- Acerca del Hambre
- Erradicar el Hambre
- Nuestro Impacto
- Cómo Puede Ayudar
Editor’s note: This Lent season, Bread Blog is running a series of devotionals written by staff, alumni, and friends of the San Francisco Theological Seminary, which is affiliated with the Presbyterian Church (U.S.A)
By Rev. Dr. Jim Moiso
My Muslim friends pause five times daily to pray, to remember who the Holy One is and who they are. When we are in a meeting together and sunset arrives, we pause. They exit to pray, return, and we resume. At one airport where people protested the president's first travel ban, many stopped to kneel together to pray, because it was time.
Something in me responds to that corporate “delight in the law of God,” the “blessedness” of that communal discipline. On occasion, I find myself a bit envious of that reinforcing liturgy of belonging, that “practicing the presence of God.”
Yet, our tradition is not Benedictine, not a given routine. We have learned that we are free from the “law” (which also fits nicely with the individualism of our age). For us this has meant even shying away from disciplines, lest we unconsciously seek to earn God's grace. What we can lose, though, is the essential communal nature of our belonging. Somewhat-weekly worship without much interpersonal connection, and with no “life together” in between, doesn't quite make it. I long to share regularly the struggle of trying to live faithfully in Christ in this time. I hunger for more than 140 characters. For me, faith is always personal, but never private.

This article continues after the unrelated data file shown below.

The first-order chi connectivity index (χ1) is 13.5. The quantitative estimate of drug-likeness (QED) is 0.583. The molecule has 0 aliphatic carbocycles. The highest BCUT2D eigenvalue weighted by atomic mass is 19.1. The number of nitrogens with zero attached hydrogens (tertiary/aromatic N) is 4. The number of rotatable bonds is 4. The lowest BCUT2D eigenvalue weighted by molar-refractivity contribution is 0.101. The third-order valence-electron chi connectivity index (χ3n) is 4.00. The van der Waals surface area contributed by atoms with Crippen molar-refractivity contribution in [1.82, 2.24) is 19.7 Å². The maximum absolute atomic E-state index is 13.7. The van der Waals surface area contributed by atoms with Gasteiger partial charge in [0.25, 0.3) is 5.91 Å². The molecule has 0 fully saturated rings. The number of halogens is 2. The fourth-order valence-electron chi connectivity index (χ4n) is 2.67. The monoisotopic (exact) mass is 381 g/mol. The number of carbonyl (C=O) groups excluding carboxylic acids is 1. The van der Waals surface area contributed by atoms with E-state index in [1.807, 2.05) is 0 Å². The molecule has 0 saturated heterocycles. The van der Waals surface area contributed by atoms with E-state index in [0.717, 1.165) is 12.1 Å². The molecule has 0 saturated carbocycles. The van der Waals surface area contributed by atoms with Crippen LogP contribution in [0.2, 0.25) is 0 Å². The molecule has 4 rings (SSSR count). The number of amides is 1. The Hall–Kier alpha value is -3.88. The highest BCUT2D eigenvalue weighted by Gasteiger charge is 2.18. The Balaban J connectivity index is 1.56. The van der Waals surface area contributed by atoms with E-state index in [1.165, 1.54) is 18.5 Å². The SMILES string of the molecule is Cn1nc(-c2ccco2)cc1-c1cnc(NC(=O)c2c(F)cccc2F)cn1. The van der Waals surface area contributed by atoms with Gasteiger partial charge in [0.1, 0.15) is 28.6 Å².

As I have considered this, it seems that this longing is also a source of hope. It is as though God has implanted in me/us a need for life together, for regular journeying partners and routines, in the best sense, for Christ's community. How “blessed” is that?
Yes, Psalm 1 appears black and white, them and us. Unlike any other, it is the opening bookend of the Psalter. Yet it invites me/us into faithful community, so that I/we can face all of the grays which show up very quickly in succeeding poems.
As I reach out for more shared discipline this Lent, I continue to engage in a small routine—sometimes rote, sometimes reminding, sometimes sustaining. As I shower, I remind myself (a la Luther):
I am baptized, oh yes, I'm baptized,
I am baptized in the name of the One.
I am baptized, oh yes, I'm baptized,
And I belong to Christ and his forevermore.
Rev. Dr. Jim Moiso earned his doctorate in ministry from the San Francisco Theological Seminary.
I long to share regularly the struggle of trying to live faithfully in Christ in this time.
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